Being an Apple supplier can be a curse as much as a blessing for some Chinese companies.
While earning Apple’s business can give a big boost to a company’s stock, a new study found that Apple’s suppliers saw their share prices drop significantly lower than Apple’s stock did during the recent iPhone sales slump.
Apple has become increasingly dependent on Chinese companies for its parts in recent years, even as a trade war with the U.S. and China has been brewing. The average share price for Apple’s suppliers dropped by 23% from the year before, according to The Information. Meanwhile, Apple shares only took a 5% dip.
The report reveals investors have a limited time to capitalize on a supplier’s new components contract with Apple. Once Apple adds a company to its list of suppliers investors usually gobble up shares. Components can quickly become commoditized in the supply chain though and the stock gets dumped when iPhone sales start slumping.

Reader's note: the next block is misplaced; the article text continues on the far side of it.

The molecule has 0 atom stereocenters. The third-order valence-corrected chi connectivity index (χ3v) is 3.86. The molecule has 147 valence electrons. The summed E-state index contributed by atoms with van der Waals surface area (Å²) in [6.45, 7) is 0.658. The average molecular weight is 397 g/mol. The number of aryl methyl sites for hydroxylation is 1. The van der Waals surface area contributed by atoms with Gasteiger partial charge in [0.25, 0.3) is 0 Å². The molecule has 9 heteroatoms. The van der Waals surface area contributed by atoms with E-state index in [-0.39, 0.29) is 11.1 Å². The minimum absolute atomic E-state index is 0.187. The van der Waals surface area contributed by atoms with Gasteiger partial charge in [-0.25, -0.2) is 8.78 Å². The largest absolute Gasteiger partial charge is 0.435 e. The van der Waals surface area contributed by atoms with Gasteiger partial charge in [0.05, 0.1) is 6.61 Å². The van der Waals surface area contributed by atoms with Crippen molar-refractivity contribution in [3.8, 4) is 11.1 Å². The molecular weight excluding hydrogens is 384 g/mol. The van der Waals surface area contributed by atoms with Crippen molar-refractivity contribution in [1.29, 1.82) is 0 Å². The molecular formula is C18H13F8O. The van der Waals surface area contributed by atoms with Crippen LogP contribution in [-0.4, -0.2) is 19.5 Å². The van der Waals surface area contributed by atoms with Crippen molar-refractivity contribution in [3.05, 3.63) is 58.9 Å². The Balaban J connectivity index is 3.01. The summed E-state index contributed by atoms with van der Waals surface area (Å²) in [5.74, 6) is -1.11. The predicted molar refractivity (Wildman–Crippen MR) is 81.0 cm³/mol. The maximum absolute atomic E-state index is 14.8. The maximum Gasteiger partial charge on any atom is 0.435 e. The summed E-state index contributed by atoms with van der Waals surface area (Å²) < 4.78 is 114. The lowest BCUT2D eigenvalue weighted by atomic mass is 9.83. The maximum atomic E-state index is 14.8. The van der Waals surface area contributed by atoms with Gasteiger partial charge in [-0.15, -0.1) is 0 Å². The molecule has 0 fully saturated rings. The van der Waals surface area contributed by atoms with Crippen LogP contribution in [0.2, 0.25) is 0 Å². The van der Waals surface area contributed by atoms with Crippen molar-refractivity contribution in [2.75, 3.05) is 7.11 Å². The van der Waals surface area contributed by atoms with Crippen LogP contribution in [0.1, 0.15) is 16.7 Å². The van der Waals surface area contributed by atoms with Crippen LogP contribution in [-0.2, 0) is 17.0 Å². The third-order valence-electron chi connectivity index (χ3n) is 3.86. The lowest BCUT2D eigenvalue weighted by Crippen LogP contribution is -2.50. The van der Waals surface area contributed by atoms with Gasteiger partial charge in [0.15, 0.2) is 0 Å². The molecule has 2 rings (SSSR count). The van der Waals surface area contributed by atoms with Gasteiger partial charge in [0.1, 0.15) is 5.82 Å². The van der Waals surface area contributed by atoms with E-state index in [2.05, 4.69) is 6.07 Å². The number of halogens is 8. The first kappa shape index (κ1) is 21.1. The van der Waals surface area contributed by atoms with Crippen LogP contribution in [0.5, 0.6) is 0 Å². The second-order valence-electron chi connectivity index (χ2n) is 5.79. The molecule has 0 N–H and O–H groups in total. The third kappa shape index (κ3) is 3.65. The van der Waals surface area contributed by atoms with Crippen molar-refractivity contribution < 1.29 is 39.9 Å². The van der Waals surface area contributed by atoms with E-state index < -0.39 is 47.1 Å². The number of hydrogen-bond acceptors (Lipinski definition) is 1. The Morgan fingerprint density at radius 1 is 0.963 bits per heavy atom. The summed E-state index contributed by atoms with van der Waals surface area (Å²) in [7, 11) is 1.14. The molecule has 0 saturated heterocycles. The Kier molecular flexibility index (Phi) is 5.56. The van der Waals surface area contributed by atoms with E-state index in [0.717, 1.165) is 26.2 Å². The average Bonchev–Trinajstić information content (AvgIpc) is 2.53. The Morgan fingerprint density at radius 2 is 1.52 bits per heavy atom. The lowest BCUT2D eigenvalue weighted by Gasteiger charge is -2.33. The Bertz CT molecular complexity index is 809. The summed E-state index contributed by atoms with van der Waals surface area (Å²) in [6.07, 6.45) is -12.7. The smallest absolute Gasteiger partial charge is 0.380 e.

Chinese companies bare the brunt of investors’ wrath. Most of Apple’s suppliers are based in Japan, Taiwan and China. In 2018, 31 of Apple’s top 200 suppliers were Chinese-owned, up from only 12 in 2012.
Apple is one of the most profitable companies ever so it’s not surprising that suppliers are making all-in bets by latching onto the iPhone’s business. Those companies don’t have the benefit of other revenue streams like Apple does.
“A company that becomes successful through disruption tends to impoverish its supply base…and tends to become a gravitational force field attracting profits,” said Mr. Dediu, in an interview with The Information. “You have to catch the wave with this type of investment, because once investors even sniff the wave is over, they just completely sell the stock…and punish them hard,”